Section 38(1) of the Constitution of the Federal Republic of Nigeria, 1999 makes provision for the citizen’s freedom of thought, conscience and religion, including freedom to change his religion or belief, and freedom (either alone or in community with others, and in public or private), to manifest and propagate his religion or belief in worship, teaching, practice and observance.’
Section 39(1) of the same constitution, further, provides that ‘every person shall be entitled to freedom of expression, including freedom to hold opinions and to receive and impart ideas and information without interference’, while Section 40 guarantees that ‘every person shall be entitled to assemble freely and associate with other persons.’ These are the granting clauses that give the citizens of Nigeria the constitutional right to engage in religious propagation within the shores of Nigeria among other rights; to associate and to hold opinions or to impart ideas without any hindrance or let.
With the above background, it is clear that the said guidelines as given by the Christian Association of Nigeria in Akwa Ibom state totally derogates this fundamental right and make it extremely difficult, if not near impossible for us to exercise our faith as Christians. It is trite that though the constitution gives the state powers to derogate these rights, such powers are not omnibus in nature. They must be exercised through laws that ‘are reasonably justifiable in a democratic society.’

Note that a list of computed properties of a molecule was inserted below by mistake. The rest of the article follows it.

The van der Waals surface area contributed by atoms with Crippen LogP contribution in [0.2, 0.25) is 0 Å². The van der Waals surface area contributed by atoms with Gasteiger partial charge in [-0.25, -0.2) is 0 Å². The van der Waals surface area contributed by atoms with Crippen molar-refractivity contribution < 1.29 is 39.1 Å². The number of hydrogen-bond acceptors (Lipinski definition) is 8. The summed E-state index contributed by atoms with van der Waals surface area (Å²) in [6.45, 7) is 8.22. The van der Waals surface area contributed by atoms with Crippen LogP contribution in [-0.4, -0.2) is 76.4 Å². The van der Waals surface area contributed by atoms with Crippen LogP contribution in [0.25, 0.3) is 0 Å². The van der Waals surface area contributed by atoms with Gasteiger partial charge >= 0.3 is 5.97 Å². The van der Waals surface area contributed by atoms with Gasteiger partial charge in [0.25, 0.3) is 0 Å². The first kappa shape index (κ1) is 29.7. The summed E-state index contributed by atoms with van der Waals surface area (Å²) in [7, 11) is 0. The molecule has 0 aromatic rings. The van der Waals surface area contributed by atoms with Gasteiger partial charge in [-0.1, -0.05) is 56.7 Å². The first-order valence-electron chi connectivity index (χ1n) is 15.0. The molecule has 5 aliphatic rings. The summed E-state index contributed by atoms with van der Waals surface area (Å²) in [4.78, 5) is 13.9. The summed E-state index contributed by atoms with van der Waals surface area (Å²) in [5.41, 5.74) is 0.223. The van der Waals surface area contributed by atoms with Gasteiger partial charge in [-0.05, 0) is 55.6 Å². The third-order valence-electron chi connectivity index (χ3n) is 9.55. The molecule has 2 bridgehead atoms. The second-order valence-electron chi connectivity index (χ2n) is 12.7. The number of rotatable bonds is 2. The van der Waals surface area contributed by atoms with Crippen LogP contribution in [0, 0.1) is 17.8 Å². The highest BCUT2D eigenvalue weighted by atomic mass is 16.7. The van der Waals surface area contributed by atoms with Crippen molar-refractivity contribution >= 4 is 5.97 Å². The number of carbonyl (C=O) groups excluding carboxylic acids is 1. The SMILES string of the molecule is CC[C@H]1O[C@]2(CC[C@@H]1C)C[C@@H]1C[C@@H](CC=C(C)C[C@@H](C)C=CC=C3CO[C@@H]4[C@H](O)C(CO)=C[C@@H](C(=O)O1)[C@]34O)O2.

The strict guidelines laid out by CAN make it impracticable for the Church to exercise their rights. A cursory look at the said guidelines will expose a clear picture of experimentation with the Church as a guinea pig. Some of the steps outlined include basic hygiene procedures like washing of hands with running water, sanitizing the hands, applying social distance in arrangement of seats which the Church finds acceptable in the circumstances, but to ridicule the entire process, the use of face masks for the entire duration of congregational worship; an act which has been scientifically proven to be hazardous to the health, as uninterrupted use of the face mask over a long period may cause “Hypoxia”; the absence of enough oxygen to sustain bodily functions. Also, no matter the sitting capacity of the hall and the congregation, we are expected not to sit more than 200 (two hundred) worshipers during each church service among others.
This is a clear attempt to gag the church. Why these strict guidelines for a body that has its internal protocols and mechanisms to regulate her members during congregational service at all material times? Same is not applicable in the market place, where decorum is usually thrown to the winds and every vendor and purchaser left to their fate. While some claim the market is economic based, does an activity being economic based immune one from the said coronavirus disease?
The Church is more essential than a lot of other sectors and must be allowed to hold its services freely as she can regulate the conduct of her members. We deem it very important to not only set the record straight, but further place it on the public domain for the information of the government, security agencies and the general public that we as a Church shall soon commence our normal services, while adhering to the basic guidelines as stipulated by the state government, in keeping with international hygiene best practices.
Pastor Charis Owoeye
Christ Embassy Nigeria South-South Zone 2